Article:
For Women’s History Month, can you talk about a female role model you’ve had along the way?
Professor Gail Murphy, vice president of research and innovation at the University of British Columbia, has been a strong role model for me. She’s one of those people who is good at everything she does, and she’s always kind. I met her when I was finishing my Ph.D., and although she was not part of my thesis committee, she definitely had an impact and gave me a lot of good feedback on my thesis. She really shaped the research that I was doing, and I’ve followed her career and she has followed mine. She’s been a trailblazer, and although she never left academia, she created a very successful company with a former student.

What is your advice for students hoping to build their own product or startup?
Technical people tend to focus on the technology, but companies are about sales or attracting investments. Without that, even the best technology will fail. Also, attracting the right people is essential; a wrong hire can wreck a startup’s morale.

For help with student startups, there are some incubation efforts through UCI Beall Applied Innovation that offer support in terms of accessing a network of investors and people who can help with the nontechnical aspects. That is definitely a valuable resource for UCI students.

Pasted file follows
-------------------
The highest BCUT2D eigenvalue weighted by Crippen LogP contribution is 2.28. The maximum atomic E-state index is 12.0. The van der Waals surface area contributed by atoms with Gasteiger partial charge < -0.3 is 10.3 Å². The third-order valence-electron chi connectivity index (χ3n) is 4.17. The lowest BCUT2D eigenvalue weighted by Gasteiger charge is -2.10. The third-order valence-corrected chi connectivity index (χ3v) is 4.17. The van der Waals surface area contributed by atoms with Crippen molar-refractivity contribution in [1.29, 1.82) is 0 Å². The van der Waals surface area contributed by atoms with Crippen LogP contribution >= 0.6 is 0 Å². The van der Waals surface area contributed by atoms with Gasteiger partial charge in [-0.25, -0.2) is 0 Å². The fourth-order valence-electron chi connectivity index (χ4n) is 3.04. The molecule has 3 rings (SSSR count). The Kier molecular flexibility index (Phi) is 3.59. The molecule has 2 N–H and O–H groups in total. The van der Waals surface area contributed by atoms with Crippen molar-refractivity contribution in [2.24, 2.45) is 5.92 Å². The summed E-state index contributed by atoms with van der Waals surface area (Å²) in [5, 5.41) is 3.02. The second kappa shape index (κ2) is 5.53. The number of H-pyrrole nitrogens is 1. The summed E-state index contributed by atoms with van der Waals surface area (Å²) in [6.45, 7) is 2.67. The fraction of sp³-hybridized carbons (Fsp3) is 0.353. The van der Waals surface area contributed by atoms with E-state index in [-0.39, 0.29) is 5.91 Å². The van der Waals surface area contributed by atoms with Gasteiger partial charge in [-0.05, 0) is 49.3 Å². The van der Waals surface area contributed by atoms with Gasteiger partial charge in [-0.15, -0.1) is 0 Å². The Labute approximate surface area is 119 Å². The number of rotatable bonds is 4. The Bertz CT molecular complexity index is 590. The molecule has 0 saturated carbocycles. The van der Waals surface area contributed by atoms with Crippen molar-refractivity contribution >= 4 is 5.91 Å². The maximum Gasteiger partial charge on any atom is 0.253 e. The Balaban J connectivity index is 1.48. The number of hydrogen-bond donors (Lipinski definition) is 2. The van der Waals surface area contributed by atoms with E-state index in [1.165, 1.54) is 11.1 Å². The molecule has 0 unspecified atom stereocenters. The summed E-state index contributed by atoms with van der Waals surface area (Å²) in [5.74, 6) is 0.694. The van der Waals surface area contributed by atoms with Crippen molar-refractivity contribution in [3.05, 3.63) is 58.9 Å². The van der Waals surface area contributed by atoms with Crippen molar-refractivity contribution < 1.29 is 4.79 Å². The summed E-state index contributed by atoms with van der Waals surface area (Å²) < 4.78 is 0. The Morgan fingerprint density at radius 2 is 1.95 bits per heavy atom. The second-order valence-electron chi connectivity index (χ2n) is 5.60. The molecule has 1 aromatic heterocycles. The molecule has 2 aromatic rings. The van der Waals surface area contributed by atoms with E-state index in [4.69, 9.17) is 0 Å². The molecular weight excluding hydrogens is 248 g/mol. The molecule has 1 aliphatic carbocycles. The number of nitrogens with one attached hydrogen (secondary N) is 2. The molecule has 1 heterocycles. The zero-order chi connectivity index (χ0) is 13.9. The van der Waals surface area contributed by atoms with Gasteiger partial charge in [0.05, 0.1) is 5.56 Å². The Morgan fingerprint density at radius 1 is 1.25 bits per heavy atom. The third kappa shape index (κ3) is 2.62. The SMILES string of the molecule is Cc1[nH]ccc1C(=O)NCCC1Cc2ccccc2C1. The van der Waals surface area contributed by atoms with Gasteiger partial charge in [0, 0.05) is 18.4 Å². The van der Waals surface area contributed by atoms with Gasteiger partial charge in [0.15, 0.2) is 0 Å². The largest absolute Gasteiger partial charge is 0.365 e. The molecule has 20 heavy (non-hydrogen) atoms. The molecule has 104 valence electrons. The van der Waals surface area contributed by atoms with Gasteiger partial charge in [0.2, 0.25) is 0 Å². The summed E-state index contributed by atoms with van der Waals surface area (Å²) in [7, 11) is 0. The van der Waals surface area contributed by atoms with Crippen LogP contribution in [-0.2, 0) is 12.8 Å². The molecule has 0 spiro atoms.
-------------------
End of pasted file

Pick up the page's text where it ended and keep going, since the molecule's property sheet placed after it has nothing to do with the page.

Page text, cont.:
How has your experience been working to develop a new product and company and bridge that academia-industry divide?
It has been a wild ride! The company has been able to go through its initial phase without external investment — just with the revenue from the conferences it hosts. We want to grow and work faster now, so Midspace is looking for partners with the right mindset who can help it get to the next level.

One interesting and different characteristic of Midspace is that it is set up as a Community Interest Company (CIC) in the UK [somewhat similar to a B Corporation in the U.S.], so it has some built-in obligations toward social good and some limitations on shareholders profits. This not only deters investors looking for quick ROIs but hopefully helps us attract investors for whom doing good (in this case, helping scientific and nonprofit communities move their events online) is at least as important as making a profit. We’re looking for people who are interested in social enterprises and in companies that are fulfilling some greater good.

For more information on partnering with Midspace, contact Ed Nutting at ed.nutting@midspace.app.

— Shani Murray